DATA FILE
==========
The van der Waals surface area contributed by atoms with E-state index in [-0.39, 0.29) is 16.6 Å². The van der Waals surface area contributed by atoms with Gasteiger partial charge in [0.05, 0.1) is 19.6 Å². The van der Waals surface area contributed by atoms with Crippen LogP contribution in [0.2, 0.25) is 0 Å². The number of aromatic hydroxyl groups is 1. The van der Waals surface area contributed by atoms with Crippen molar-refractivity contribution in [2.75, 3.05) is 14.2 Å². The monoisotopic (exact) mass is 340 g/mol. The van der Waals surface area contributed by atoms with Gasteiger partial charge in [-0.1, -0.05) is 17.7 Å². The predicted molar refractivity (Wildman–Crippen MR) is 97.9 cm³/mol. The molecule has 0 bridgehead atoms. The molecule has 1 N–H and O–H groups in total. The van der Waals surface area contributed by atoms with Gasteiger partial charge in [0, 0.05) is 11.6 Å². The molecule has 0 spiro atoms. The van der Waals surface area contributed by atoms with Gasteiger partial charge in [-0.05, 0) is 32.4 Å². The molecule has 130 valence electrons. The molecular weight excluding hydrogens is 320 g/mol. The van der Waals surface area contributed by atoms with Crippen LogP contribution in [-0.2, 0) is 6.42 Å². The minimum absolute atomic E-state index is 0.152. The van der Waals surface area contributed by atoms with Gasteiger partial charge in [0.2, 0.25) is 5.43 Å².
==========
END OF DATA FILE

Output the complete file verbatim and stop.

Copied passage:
The van der Waals surface area contributed by atoms with E-state index in [-0.39, 0.29) is 16.6 Å². The van der Waals surface area contributed by atoms with Gasteiger partial charge in [0.05, 0.1) is 19.6 Å². The van der Waals surface area contributed by atoms with Crippen LogP contribution in [0.2, 0.25) is 0 Å². The number of aromatic hydroxyl groups is 1. The van der Waals surface area contributed by atoms with Crippen molar-refractivity contribution in [2.75, 3.05) is 14.2 Å². The monoisotopic (exact) mass is 340 g/mol. The van der Waals surface area contributed by atoms with Gasteiger partial charge in [-0.1, -0.05) is 17.7 Å². The predicted molar refractivity (Wildman–Crippen MR) is 97.9 cm³/mol. The molecule has 0 bridgehead atoms. The molecule has 1 N–H and O–H groups in total. The van der Waals surface area contributed by atoms with Gasteiger partial charge in [0, 0.05) is 11.6 Å². The molecule has 0 spiro atoms. The van der Waals surface area contributed by atoms with Gasteiger partial charge in [-0.05, 0) is 32.4 Å². The molecule has 130 valence electrons. The molecular weight excluding hydrogens is 320 g/mol. The van der Waals surface area contributed by atoms with Crippen LogP contribution in [-0.2, 0) is 6.42 Å². The minimum absolute atomic E-state index is 0.152. The van der Waals surface area contributed by atoms with Gasteiger partial charge in [0.2, 0.25) is 5.43 Å².